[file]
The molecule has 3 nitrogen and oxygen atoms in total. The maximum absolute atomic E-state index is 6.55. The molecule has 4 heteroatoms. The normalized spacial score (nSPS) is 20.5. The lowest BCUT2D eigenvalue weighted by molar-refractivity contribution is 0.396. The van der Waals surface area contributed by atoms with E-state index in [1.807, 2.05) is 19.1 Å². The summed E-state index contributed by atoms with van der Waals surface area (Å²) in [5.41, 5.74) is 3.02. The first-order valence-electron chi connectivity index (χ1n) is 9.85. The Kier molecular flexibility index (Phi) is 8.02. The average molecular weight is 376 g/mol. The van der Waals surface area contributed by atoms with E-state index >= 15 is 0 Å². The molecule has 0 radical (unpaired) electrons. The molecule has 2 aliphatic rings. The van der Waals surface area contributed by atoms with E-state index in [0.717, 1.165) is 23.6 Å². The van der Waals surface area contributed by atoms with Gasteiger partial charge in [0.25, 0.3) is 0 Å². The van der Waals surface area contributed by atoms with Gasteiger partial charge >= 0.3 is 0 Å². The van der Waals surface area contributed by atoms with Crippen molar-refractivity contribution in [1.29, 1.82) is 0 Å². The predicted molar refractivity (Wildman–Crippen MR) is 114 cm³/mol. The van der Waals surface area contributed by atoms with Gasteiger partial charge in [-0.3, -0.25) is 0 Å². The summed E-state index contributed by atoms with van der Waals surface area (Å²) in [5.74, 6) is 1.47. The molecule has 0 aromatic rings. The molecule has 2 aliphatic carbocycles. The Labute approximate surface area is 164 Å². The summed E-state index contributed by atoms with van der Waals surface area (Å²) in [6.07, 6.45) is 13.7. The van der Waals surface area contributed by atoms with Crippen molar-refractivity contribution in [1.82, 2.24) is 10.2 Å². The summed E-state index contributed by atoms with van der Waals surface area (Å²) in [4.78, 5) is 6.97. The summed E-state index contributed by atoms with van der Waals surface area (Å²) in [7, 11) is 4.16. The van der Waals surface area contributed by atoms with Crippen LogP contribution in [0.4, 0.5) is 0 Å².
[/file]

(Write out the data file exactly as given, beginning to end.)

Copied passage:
The molecule has 3 nitrogen and oxygen atoms in total. The maximum absolute atomic E-state index is 6.55. The molecule has 4 heteroatoms. The normalized spacial score (nSPS) is 20.5. The lowest BCUT2D eigenvalue weighted by molar-refractivity contribution is 0.396. The van der Waals surface area contributed by atoms with E-state index in [1.807, 2.05) is 19.1 Å². The summed E-state index contributed by atoms with van der Waals surface area (Å²) in [5.41, 5.74) is 3.02. The first-order valence-electron chi connectivity index (χ1n) is 9.85. The Kier molecular flexibility index (Phi) is 8.02. The average molecular weight is 376 g/mol. The van der Waals surface area contributed by atoms with E-state index >= 15 is 0 Å². The molecule has 0 radical (unpaired) electrons. The molecule has 2 aliphatic rings. The van der Waals surface area contributed by atoms with E-state index in [0.717, 1.165) is 23.6 Å². The van der Waals surface area contributed by atoms with Gasteiger partial charge in [0.25, 0.3) is 0 Å². The van der Waals surface area contributed by atoms with Gasteiger partial charge >= 0.3 is 0 Å². The van der Waals surface area contributed by atoms with Crippen molar-refractivity contribution in [1.29, 1.82) is 0 Å². The predicted molar refractivity (Wildman–Crippen MR) is 114 cm³/mol. The van der Waals surface area contributed by atoms with Gasteiger partial charge in [-0.3, -0.25) is 0 Å². The summed E-state index contributed by atoms with van der Waals surface area (Å²) in [5.74, 6) is 1.47. The molecule has 0 aromatic rings. The molecule has 2 aliphatic carbocycles. The Labute approximate surface area is 164 Å². The summed E-state index contributed by atoms with van der Waals surface area (Å²) in [6.07, 6.45) is 13.7. The van der Waals surface area contributed by atoms with Crippen molar-refractivity contribution in [1.82, 2.24) is 10.2 Å². The summed E-state index contributed by atoms with van der Waals surface area (Å²) in [4.78, 5) is 6.97. The summed E-state index contributed by atoms with van der Waals surface area (Å²) in [7, 11) is 4.16. The van der Waals surface area contributed by atoms with Crippen LogP contribution in [0.4, 0.5) is 0 Å².